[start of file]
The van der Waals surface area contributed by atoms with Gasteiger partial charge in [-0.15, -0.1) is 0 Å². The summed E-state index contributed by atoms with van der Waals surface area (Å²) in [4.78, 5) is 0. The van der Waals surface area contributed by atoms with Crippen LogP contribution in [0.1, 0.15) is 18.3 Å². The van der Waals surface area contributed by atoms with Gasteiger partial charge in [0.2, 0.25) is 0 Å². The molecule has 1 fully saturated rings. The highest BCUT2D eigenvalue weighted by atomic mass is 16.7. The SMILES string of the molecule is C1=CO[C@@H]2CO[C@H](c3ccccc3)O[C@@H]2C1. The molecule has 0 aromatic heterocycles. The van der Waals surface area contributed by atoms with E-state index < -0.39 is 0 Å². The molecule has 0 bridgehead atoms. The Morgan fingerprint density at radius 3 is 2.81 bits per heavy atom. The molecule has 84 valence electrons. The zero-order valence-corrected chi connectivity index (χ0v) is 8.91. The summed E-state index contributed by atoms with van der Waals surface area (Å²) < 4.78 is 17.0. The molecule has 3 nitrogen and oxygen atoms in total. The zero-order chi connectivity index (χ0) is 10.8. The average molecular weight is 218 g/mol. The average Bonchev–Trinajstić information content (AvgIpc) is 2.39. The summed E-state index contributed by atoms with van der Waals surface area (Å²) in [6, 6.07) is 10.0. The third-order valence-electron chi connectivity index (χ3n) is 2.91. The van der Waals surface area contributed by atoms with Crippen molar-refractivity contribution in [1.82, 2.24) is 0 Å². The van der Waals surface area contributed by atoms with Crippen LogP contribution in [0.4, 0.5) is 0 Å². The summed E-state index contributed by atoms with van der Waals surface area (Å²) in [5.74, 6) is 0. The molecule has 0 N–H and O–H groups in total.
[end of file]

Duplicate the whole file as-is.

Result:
The van der Waals surface area contributed by atoms with Gasteiger partial charge in [-0.15, -0.1) is 0 Å². The summed E-state index contributed by atoms with van der Waals surface area (Å²) in [4.78, 5) is 0. The van der Waals surface area contributed by atoms with Crippen LogP contribution in [0.1, 0.15) is 18.3 Å². The van der Waals surface area contributed by atoms with Gasteiger partial charge in [0.2, 0.25) is 0 Å². The molecule has 1 fully saturated rings. The highest BCUT2D eigenvalue weighted by atomic mass is 16.7. The SMILES string of the molecule is C1=CO[C@@H]2CO[C@H](c3ccccc3)O[C@@H]2C1. The molecule has 0 aromatic heterocycles. The van der Waals surface area contributed by atoms with E-state index < -0.39 is 0 Å². The molecule has 0 bridgehead atoms. The Morgan fingerprint density at radius 3 is 2.81 bits per heavy atom. The molecule has 84 valence electrons. The zero-order valence-corrected chi connectivity index (χ0v) is 8.91. The summed E-state index contributed by atoms with van der Waals surface area (Å²) < 4.78 is 17.0. The molecule has 3 nitrogen and oxygen atoms in total. The zero-order chi connectivity index (χ0) is 10.8. The average molecular weight is 218 g/mol. The average Bonchev–Trinajstić information content (AvgIpc) is 2.39. The summed E-state index contributed by atoms with van der Waals surface area (Å²) in [6, 6.07) is 10.0. The third-order valence-electron chi connectivity index (χ3n) is 2.91. The van der Waals surface area contributed by atoms with Crippen molar-refractivity contribution in [1.82, 2.24) is 0 Å². The van der Waals surface area contributed by atoms with Crippen LogP contribution in [0.4, 0.5) is 0 Å². The summed E-state index contributed by atoms with van der Waals surface area (Å²) in [5.74, 6) is 0. The molecule has 0 N–H and O–H groups in total.